- n. 流氓；小淘气；凶猛的离群兽；（尤指植物的）劣种
- vi. 游手好闲；去劣；流浪
- vt. 欺诈；去劣
- adj. （野兽）凶猛的
- n. (Rogue)人名；(法)罗格
可能来自拉丁语 rogere,要求，乞求，词源同 reach,arrogant.引申词义乞丐，后用于指死讨白 要的无赖，恶棍。
- rogue:  Rogue originated as a thieves’ slang term for a ‘vagrant’ in the mid-16th century. It is not clear where it came from, but one suggestion is that it was derived from the contemporary slang term roger ‘beggar who pretended to be a poor university student in order play on people’s feelings’. This was based on Latin rogāre ‘ask’, source of English interrogate, prerogative, etc.
- rogue (n.)
- 1560s, "idle vagrant," perhaps a shortened form of roger (with a hard -g-), thieves' slang for a begging vagabond who pretends to be a poor scholar from Oxford or Cambridge, which is perhaps an agent noun in English from Latin rogare "to ask." Another theory [Klein] traces it to Celtic (compare Breton rog "haughty"); OED says, "There is no evidence of connexion with F. rogue 'arrogant.' "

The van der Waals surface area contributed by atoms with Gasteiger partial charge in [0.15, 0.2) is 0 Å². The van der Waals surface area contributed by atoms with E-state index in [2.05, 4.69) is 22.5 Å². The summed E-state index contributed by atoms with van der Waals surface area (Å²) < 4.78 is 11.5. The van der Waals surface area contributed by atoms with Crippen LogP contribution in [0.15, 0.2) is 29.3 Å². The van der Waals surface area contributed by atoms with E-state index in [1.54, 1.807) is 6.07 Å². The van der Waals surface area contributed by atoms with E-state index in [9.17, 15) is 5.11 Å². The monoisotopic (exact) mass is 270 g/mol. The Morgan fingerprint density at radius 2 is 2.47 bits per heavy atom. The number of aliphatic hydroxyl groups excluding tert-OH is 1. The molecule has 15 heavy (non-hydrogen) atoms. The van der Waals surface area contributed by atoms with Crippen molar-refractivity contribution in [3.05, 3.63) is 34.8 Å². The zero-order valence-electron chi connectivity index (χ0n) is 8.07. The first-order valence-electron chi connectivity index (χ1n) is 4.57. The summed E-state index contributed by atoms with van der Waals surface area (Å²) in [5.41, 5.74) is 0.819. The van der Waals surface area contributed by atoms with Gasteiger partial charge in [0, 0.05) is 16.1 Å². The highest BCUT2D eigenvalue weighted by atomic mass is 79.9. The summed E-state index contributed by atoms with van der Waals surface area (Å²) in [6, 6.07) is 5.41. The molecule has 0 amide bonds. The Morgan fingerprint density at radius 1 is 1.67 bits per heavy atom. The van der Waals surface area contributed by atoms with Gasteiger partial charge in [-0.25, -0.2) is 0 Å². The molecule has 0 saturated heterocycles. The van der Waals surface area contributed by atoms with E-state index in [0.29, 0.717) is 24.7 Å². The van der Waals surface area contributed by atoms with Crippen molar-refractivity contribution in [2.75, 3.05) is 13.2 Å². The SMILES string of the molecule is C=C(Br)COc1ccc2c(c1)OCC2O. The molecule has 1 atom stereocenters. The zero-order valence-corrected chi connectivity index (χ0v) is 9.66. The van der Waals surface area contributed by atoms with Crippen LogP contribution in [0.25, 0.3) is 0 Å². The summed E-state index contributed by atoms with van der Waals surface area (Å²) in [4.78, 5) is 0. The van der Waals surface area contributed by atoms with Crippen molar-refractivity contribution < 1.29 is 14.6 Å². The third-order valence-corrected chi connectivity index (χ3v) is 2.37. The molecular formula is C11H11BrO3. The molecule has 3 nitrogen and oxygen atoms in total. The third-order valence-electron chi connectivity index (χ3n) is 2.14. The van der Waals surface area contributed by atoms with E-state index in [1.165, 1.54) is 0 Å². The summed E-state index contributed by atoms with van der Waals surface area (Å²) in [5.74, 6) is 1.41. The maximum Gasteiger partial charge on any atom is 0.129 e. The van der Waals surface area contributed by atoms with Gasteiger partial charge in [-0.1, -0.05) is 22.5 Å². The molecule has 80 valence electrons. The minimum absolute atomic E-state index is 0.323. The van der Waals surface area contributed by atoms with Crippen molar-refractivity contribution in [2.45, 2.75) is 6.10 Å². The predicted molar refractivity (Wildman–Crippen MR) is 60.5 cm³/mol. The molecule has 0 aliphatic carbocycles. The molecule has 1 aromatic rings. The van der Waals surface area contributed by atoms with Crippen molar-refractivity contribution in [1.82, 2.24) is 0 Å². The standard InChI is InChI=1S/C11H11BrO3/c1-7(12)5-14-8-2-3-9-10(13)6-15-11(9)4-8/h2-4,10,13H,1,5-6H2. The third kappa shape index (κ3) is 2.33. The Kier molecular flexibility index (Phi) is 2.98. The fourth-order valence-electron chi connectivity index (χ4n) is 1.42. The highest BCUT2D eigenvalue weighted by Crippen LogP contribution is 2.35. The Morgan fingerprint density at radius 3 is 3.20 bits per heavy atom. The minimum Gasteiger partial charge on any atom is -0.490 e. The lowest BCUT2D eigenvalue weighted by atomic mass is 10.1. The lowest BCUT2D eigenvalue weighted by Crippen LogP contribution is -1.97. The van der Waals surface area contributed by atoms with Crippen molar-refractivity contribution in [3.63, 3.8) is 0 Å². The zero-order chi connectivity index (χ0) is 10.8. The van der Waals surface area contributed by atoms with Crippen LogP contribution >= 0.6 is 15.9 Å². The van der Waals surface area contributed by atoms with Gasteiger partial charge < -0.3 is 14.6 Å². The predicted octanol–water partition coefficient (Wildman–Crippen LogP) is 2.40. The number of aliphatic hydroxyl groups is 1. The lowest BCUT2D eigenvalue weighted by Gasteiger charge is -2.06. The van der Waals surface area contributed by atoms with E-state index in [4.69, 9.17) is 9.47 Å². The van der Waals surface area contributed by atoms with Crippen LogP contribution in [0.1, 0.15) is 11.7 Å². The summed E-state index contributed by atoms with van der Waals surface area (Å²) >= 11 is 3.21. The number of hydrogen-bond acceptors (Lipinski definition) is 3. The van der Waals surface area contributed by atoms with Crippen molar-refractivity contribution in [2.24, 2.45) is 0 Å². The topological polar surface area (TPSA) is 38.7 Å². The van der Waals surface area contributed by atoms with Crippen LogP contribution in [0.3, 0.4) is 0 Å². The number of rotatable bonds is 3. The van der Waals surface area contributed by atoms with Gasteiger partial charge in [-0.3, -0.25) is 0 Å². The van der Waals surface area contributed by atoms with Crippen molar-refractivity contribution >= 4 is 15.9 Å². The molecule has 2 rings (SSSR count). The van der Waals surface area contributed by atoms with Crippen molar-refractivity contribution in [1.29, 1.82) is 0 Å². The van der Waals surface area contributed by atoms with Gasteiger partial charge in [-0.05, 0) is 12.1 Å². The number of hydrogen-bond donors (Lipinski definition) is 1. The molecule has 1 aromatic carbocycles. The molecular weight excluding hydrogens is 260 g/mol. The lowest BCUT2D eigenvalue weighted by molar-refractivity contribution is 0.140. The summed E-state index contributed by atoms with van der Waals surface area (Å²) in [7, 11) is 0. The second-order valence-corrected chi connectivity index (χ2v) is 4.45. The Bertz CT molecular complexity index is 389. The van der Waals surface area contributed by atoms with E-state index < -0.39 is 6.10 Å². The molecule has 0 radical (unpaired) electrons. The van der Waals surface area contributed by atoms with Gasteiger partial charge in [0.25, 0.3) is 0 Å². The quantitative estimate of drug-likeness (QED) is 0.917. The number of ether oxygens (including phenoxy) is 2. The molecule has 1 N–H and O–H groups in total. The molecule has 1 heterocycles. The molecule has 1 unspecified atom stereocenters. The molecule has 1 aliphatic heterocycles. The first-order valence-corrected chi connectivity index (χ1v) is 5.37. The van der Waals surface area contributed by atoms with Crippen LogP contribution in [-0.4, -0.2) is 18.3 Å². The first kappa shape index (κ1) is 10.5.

In playful or affectionate use, "one who is mischievous," 1590s. Meaning "large wild beast living apart from the herd" is from 1859, originally of elephants. Meaning "something uncontrolled or undisciplined" is from 1964. Also common in 17c. as a verb. Rogue's gallery "police collection of mug shots" is attested from 1859.
- 1. A rogue wave swamped the boat.
- 2. Mr Ward wasn't a rogue at all.
- 3. The rogue male is not a twentieth-century phenomenon.
- 4. He's a bit of a rogue, but very charming.
- 5. The rogue swore against the young man, saying he was a thief.
- 那个流氓诬赖那个年轻人, 一口咬定他是小偷.
[ rogue 造句 ]